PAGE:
The mRNA transcripts per million (TPM) expression profiles of tissues from 22 organ sites were obtained from TCGA and GTEx through UCSC Xena [19]. The gene expression was transformed to log2(TPM + 0.001) for both TCGA and GTEx samples by the same RNA-seq pipeline. The normal sample of GTEx was combined with the normal sample in TCGA according to organ site, the merging strategy and sample size for each dataset are listed at Additional file 1 S4.


The UKBB study received ethical approval from the National Information Governance Board for Health and Social Care and the National Health Service Northwest Multi-Center Research Ethics Committee, and all participants provided written consent. This research has been conducted under approved application number 102162. All participants in TCGA were consented, and the data is openly accessible to researchers.

ScRNA-seq processing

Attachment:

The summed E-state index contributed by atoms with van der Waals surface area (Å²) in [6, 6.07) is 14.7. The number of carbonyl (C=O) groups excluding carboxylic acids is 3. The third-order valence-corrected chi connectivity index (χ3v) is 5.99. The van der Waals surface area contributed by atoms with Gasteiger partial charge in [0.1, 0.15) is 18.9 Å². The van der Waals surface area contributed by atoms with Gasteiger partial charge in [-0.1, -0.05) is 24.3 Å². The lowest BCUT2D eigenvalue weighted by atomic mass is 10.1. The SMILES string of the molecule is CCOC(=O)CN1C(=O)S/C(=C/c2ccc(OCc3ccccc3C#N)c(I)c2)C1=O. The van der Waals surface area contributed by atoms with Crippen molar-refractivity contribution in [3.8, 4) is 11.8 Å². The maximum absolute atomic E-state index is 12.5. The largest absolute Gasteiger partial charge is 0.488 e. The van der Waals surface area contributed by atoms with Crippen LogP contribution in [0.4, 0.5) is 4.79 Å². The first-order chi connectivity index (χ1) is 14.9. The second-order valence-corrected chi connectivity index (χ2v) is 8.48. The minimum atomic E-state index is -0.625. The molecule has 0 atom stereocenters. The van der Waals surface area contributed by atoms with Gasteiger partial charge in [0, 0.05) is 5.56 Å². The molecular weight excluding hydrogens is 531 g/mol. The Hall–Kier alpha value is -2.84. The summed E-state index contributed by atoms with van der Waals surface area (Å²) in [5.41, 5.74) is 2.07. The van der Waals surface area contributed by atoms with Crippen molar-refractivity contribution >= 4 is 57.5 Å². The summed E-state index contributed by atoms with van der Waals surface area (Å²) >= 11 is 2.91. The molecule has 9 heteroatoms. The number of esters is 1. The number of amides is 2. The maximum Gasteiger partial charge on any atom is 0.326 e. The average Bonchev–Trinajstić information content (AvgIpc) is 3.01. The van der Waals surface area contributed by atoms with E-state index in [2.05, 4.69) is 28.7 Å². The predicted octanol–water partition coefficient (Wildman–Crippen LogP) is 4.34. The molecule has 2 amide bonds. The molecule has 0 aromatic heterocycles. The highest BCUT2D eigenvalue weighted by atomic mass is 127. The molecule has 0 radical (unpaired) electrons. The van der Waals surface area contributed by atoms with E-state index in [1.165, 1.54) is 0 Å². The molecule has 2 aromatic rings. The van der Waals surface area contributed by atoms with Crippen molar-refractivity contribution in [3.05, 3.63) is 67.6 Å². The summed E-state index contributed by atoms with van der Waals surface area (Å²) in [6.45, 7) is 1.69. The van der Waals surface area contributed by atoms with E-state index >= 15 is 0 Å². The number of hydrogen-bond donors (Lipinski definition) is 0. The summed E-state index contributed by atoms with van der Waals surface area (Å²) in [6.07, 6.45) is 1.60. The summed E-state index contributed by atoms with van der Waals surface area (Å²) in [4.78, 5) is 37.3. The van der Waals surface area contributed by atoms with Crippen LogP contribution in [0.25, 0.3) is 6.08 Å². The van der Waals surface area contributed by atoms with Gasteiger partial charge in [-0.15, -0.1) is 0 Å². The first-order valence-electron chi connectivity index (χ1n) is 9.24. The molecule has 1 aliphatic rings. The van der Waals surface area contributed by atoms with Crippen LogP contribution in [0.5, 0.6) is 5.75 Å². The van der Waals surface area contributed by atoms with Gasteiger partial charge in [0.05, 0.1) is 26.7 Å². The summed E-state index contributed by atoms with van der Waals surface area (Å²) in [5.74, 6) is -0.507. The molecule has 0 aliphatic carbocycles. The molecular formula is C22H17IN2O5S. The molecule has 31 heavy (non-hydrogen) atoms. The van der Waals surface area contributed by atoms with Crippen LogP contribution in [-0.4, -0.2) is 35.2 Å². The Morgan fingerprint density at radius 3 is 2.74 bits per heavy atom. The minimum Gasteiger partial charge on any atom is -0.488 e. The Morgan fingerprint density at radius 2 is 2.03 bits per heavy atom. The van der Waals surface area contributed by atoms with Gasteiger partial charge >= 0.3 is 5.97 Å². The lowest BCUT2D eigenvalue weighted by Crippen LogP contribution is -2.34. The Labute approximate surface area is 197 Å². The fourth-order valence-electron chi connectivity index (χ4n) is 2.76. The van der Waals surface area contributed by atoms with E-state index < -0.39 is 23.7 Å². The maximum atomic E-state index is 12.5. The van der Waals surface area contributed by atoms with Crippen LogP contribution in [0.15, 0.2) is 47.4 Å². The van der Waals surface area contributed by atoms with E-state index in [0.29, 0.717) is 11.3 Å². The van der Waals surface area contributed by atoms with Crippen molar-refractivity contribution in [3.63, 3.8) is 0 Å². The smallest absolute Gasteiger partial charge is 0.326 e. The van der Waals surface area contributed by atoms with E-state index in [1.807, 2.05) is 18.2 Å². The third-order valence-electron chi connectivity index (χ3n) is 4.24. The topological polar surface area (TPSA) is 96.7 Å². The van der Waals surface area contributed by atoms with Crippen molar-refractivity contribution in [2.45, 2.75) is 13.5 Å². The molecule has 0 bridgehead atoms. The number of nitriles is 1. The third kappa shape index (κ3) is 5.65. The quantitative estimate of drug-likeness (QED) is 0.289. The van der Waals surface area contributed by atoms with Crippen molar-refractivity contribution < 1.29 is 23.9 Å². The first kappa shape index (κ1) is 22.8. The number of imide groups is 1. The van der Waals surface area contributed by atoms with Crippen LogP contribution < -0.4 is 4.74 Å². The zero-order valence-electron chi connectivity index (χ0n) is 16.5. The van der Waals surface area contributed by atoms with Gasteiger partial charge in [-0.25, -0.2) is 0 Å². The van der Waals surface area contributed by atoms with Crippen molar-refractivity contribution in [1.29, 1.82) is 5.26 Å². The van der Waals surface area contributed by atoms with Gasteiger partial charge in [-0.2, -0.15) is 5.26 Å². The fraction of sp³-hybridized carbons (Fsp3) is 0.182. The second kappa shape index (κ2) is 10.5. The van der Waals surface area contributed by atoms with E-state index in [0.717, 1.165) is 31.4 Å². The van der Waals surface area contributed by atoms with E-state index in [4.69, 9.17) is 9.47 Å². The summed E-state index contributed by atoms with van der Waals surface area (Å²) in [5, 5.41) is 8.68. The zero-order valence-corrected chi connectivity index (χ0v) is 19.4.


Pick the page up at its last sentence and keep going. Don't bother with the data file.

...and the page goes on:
The downloaded count matrices of each cancer scRNA-seq data set were processed and quality controlled using the R package Seurat v4.0.4 [20]. For each sample, the low-quality cells were filtered out based on mitochondrial RNA percentage, the range of read counts, and gene coverage (Supplement Methods). Each cancer was analyzed independently. Single-cell profiles from different samples within the same cancer were integrated using Seurat 4 anchor-based integration methods IntegrateData. Cell clusters were identified using the default FindClusters function. Cell types were annotated by known cell type markers detailed in the Additional file 2. A Model-based Analysis of Single-cell Transcriptomics (MAST) [21] was used for the identification of differentially expressed genes (DEG) between tumor tissues and normal tissues within the same cell type. DEGs with adjusted p-value < 0.05 and absolute log2 transformed fold change (log2FC) > 0.25 were used for downstream analysis. For each cell type, a positive log2FC indicated upregulation in tumor tissue compared to normal tissue while a negative value indicated downregulation in tumor tissues.